Complaint under section 8(1B)(b)(i) of the Broadcasting Act 1989
Breakfast – host made comments about a celebrity’s breasts, “Get your girls out” – in another segment host referred to music album, “Sex on Fire”, before stating, “Gonorrhoea anyone?” – allegedly in breach of good taste and decency standard
Standard 1 (good taste and decency) – comments not to everyone’s taste but would not have offended regular Breakfast viewers – contextual factors – not upheld
This headnote does not form part of the decision.
 An item on Breakfast, broadcast on TV One at approximately 7.30am on Tuesday 19 October 2010, reported on a well-known New Zealand jeweller who had enlisted the help of an international celebrity to boost his publicity while promoting a competition in New York. Concluding the item, the hosts joked about what the celebrity was famous for, and made reference to her naked photo shoots. One of the hosts stated:
She said that her mum encouraged her to do it [the Playboy photo-shoot]. What a Hallmark moment that would have been eh? Get your girls out, way you go, that’s my girl.
 Later in the programme, at approximately 7.52am, the host introduced a review of a recent album release by Kings of Leon. The host said that the band “took the world by storm with their 2008 hit ‘Sex on Fire’”. Through almost closed lips and in a lowered tone, he stated, “Gonorrhoea anyone?”
 Jon McCarron made a formal complaint to Television New Zealand Ltd, the broadcaster, alleging that the item breached standards relating to good taste and decency and responsible programming.
 The complainant argued that the host made multiple “sexual references” during the programme, including his statements “Sex on Fire” and “Gonorrhoea”. Further, calling female breasts “jugs” was derogatory, he argued. In the complainant’s view, the host used “offensive” language that should not have been broadcast at a time when children could be watching.
 TVNZ assessed the complaint under Standards 1 and 8 of the Free-to-Air Television Code of Broadcasting Practice. They provide:
Broadcasters should observe standards of good taste and decency.
Broadcasters should ensure programmes:
- are appropriately classified;
- display programme classification information;
- adhere to timebands in accordance with Appendix 1;
- are not presented in such a way as to cause panic, or unwarranted alarm or undue distress; and
do not deceive or disadvantage the viewer.
 Looking first at good taste and decency, TVNZ stated that Breakfast was “a mixture of news, serious interviews, magazine segments, reviews and often frequent good-natured ribbing at the expense of almost anyone in the headlines or visiting the set”. The programme was aimed at adults and routinely featured “spontaneous discussion” among the hosts, it said.
 The broadcaster argued that to constitute a breach of Standard 1, the broadcast material must be unacceptable to a significant number of viewers in the context in which it was shown, including the time of broadcast, the programme’s classification, the target audience, and the use of warnings.
 TVNZ argued that the host’s “brief” comments about the celebrity were made in a “light-hearted” manner and were intended to be “comedic”. At no point in the item did he refer to breasts as “jugs”, it said. Similarly, the broadcaster argued that the host’s reference to gonorrhoea was a “spontaneous attempt at humour” and did not go into any explicit sexual detail. Taking into account the relevant contextual factors, TVNZ did not consider that the comments would have offended a significant number of adult viewers and it declined to uphold the Standard 1 complaint.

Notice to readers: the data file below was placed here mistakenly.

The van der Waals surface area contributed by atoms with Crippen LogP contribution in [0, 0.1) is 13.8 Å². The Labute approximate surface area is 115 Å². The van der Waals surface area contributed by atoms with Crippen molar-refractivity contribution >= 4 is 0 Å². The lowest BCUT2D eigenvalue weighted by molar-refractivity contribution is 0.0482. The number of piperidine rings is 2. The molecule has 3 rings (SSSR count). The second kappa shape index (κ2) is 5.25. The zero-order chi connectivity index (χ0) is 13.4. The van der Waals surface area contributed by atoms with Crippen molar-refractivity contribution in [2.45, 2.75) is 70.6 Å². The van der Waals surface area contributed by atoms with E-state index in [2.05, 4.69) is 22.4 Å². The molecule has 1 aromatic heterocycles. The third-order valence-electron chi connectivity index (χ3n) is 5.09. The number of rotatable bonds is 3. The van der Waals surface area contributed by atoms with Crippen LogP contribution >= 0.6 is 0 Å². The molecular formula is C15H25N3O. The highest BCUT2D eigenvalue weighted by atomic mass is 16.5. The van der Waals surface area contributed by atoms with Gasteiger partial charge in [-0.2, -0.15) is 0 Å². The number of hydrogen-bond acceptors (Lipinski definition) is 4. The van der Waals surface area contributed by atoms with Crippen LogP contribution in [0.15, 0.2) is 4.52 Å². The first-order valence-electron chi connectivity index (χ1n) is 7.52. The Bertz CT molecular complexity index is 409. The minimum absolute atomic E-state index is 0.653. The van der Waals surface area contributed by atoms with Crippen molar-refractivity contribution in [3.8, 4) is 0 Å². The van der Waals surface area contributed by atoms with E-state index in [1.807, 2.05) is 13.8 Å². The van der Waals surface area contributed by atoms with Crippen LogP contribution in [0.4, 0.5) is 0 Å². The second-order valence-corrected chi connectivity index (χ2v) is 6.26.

Turning to Standard 8, TVNZ said that the responsible programming standard related to ensuring that programmes were correctly classified, and that ratings were displayed when programmes screened. It argued that “As a live daily news programme Breakfast is not required to be censor rated”. The broadcaster considered that the content subject to complaint was consistent with audience expectations and that none of the material shown would have caused panic, unwarranted alarm or undue distress. Accordingly, it declined to uphold a breach of Standard 8.
 Dissatisfied with the broadcaster’s response, the complainant referred the Standard 1 aspect of his complaint to the Authority under section 8(1B)(b)(i) of the Broadcasting Act 1989.
 The members of the Authority have viewed a recording of the broadcast complained about and have read the correspondence listed in the Appendix. The Authority determines the complaint without a formal hearing.
 When we consider an alleged breach of good taste and decency, we take into account the context of the broadcast. On this occasion, the relevant contextual factors include:
 We consider that while the host’s comments, “Get your girls out”, and “Gonorrhoea anyone?” were not to everyone’s tastes, they would not have offended a significant number of regular Breakfast viewers. The host’s remarks were clearly intended to be humorous and not meant to be taken seriously.
 In our view, the nature and style of the programme affords it some latitude with respect to its content. Taking the above contextual factors into account, particularly that Breakfast was unclassified and had an adult target audience, we find that the host’s comments did not breach standards of good taste and decency and we decline to uphold the complaint.
For the above reasons the Authority declines to uphold the complaint.
Signed for and on behalf of the Authority
22 February 2011
The following correspondence was received and considered by the Authority when it determined this complaint:
1 Jon McCarron’s formal complaint – 19 October 2010
2 TVNZ’s response to the formal complaint – 17 November 2010
3 Mr McCarron’s referral to the Authority – 26 November 2010
4 TVNZ’s response to the Authority – 23 December 2010